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A short book about the writing of a first novel: for Steve, The Legend of Bagger Vance. Having failed with three earlier attempts at novels, here's how Steve finally succeeded.



Steve shares his "lessons learned" from the trenches of the five different writing careers—advertising, screenwriting, fiction, nonfiction, and self-help. This is tradecraft. An MFA in Writing in 197 pages.



Amateurs have amateur habits. Pros have pro habits. When we turn pro, we give up the comfortable life but we find our power. Steve answers the question, "How do we overcome Resistance?"



  1. Pamela Hodges on December 4, 2013 at 2:00 am

    Good Morning Steven,

    I am glad your idiot days ended, or you wouldn’t have written “The War of Art,” and “Turning Pro.”

    It is 4:54 in the morning and I have been up for an hour writing about my toys coming alive for the month of December. I caught them washing my dishes an hour ago.

    Now it is time to get to work and be in charge of my day.
    All the best,

  2. DC Cardwell on December 4, 2013 at 2:22 am

    I needed that reminder right NOW. I have to finish my long overdue album and almost every day there are distractions – people need help with this or that, or some domestic duty needs done, or… any one of a hundred things. Then a couple of weeks I had a deadline imposed for technical reasons, and BANG! I got more music recorded in a fortnight than I had over the previous 6 months.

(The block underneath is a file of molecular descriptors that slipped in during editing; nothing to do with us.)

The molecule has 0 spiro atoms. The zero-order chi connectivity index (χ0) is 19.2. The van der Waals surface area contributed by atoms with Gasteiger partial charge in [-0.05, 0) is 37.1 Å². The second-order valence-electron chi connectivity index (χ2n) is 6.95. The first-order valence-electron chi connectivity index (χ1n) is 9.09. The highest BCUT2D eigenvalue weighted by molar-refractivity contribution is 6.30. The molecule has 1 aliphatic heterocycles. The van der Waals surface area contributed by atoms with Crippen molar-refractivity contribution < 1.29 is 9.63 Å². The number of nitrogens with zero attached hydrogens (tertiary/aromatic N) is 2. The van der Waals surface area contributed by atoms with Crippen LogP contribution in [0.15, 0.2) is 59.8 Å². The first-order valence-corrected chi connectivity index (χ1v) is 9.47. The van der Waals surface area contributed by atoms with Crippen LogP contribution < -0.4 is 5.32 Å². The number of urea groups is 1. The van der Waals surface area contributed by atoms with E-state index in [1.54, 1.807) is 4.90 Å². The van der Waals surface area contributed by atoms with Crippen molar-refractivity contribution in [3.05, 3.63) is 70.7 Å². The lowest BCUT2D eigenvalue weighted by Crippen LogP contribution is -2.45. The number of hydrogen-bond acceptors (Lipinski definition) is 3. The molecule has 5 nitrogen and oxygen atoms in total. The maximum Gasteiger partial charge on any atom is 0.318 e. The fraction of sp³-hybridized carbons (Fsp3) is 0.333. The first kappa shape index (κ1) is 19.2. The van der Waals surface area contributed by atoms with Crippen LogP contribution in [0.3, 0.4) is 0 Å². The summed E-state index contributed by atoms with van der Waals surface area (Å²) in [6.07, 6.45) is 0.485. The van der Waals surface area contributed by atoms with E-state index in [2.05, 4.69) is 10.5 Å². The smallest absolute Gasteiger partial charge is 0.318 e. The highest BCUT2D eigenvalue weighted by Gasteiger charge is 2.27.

But today the deadline was LIFTED (you don’t need to know why!) and I felt a great sense of release and relief.

    But you’ve reminded me that I need to pretend the deadline is still there and keep up the work-rate for the sake of my art.

    Thanks Steven!

  3. Pia on December 4, 2013 at 2:27 am

    I just want to know where Pamela gets her toys… 😉

    • John Hoban on December 4, 2013 at 6:49 am

      Yea! Send them over to do my dishes too.

      • John Hoban on December 4, 2013 at 7:20 am

        Sorry, hope I didn’t spoil the satori. I’ve been thinking about this in regard to writing. I got this from someone else, but forget who. Leave a little to the readers imagination. If Pia had spelled out her reason, it wouldn’t have hit me suddenly what she meant ( I assume ) and wouldn’t have the same impact. Funny. Or maybe it was obvious to everyone off the bat and I’m just slow, which only means there is something to be said for being slow. More ‘Ah Ha’ laughs. 😉 Make the reader a participant. Damn, I wish I could give credit for that. It was either Steve, Noah Lukeman or Roy Peter Clark.

        • Pia on December 4, 2013 at 11:47 pm

          Great minds think alike, John. *G*

          Bonus feature of showing up to do your work is that you can’t be bothered to cook either, so there’s fewer dishes not getting done.

      • pamela hodges on December 4, 2013 at 9:01 am

        I would love to send my toys over to do your dishes. However they have a mind of their own, and may decide to make a mess and not clean.
        Perhaps you have toys in your house that would be willing to help you.You just have to believe.

        “The moment you doubt whether you can fly, you cease for ever to be able to do it.”
        ― J.M. Barrie, Peter Pan

        • John Hoban on December 4, 2013 at 9:05 am

          Pam, you can bring your toys over to my house anytime! 🙂

        • John Hoban on December 4, 2013 at 9:27 am

          and I love that quote.

  4. tom wall on December 4, 2013 at 5:08 am

    Walking to work, i spotted a dead line on the sidewalk _________________ Carefully, I walked around it but couldn’t help wondering how it died.